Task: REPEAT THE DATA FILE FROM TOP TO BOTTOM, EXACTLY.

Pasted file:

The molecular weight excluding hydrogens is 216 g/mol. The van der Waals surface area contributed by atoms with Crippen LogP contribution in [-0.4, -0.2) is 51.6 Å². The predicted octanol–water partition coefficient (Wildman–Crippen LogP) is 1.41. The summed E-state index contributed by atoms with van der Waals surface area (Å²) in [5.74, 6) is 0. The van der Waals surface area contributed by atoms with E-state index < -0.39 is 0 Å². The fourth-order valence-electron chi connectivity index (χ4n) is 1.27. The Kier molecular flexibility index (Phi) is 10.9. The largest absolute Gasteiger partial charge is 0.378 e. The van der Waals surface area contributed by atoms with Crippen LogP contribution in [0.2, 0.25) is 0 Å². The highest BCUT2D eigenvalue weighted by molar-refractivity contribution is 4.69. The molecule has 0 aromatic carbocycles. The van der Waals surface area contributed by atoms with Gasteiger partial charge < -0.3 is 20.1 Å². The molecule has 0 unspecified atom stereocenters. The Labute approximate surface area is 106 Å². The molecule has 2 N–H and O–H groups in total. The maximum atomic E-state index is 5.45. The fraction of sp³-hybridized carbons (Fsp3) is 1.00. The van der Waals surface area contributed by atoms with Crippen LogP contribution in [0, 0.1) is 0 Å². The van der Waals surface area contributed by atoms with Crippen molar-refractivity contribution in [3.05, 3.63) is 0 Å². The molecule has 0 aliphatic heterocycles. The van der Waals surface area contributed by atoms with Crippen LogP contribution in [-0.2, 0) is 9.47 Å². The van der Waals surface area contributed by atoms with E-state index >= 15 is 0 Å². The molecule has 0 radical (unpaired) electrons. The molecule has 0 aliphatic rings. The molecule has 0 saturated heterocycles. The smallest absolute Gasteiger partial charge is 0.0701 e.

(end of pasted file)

The molecular weight excluding hydrogens is 216 g/mol. The van der Waals surface area contributed by atoms with Crippen LogP contribution in [-0.4, -0.2) is 51.6 Å². The predicted octanol–water partition coefficient (Wildman–Crippen LogP) is 1.41. The summed E-state index contributed by atoms with van der Waals surface area (Å²) in [5.74, 6) is 0. The van der Waals surface area contributed by atoms with E-state index < -0.39 is 0 Å². The fourth-order valence-electron chi connectivity index (χ4n) is 1.27. The Kier molecular flexibility index (Phi) is 10.9. The largest absolute Gasteiger partial charge is 0.378 e. The van der Waals surface area contributed by atoms with Crippen LogP contribution in [0.2, 0.25) is 0 Å². The highest BCUT2D eigenvalue weighted by molar-refractivity contribution is 4.69. The molecule has 0 aromatic carbocycles. The van der Waals surface area contributed by atoms with Gasteiger partial charge < -0.3 is 20.1 Å². The molecule has 0 unspecified atom stereocenters. The Labute approximate surface area is 106 Å². The molecule has 2 N–H and O–H groups in total. The maximum atomic E-state index is 5.45. The fraction of sp³-hybridized carbons (Fsp3) is 1.00. The van der Waals surface area contributed by atoms with Crippen LogP contribution in [0, 0.1) is 0 Å². The van der Waals surface area contributed by atoms with Crippen molar-refractivity contribution in [3.05, 3.63) is 0 Å². The molecule has 0 aliphatic heterocycles. The van der Waals surface area contributed by atoms with Crippen LogP contribution in [-0.2, 0) is 9.47 Å². The van der Waals surface area contributed by atoms with E-state index >= 15 is 0 Å². The molecule has 0 radical (unpaired) electrons. The molecule has 0 aliphatic rings. The molecule has 0 saturated heterocycles. The smallest absolute Gasteiger partial charge is 0.0701 e.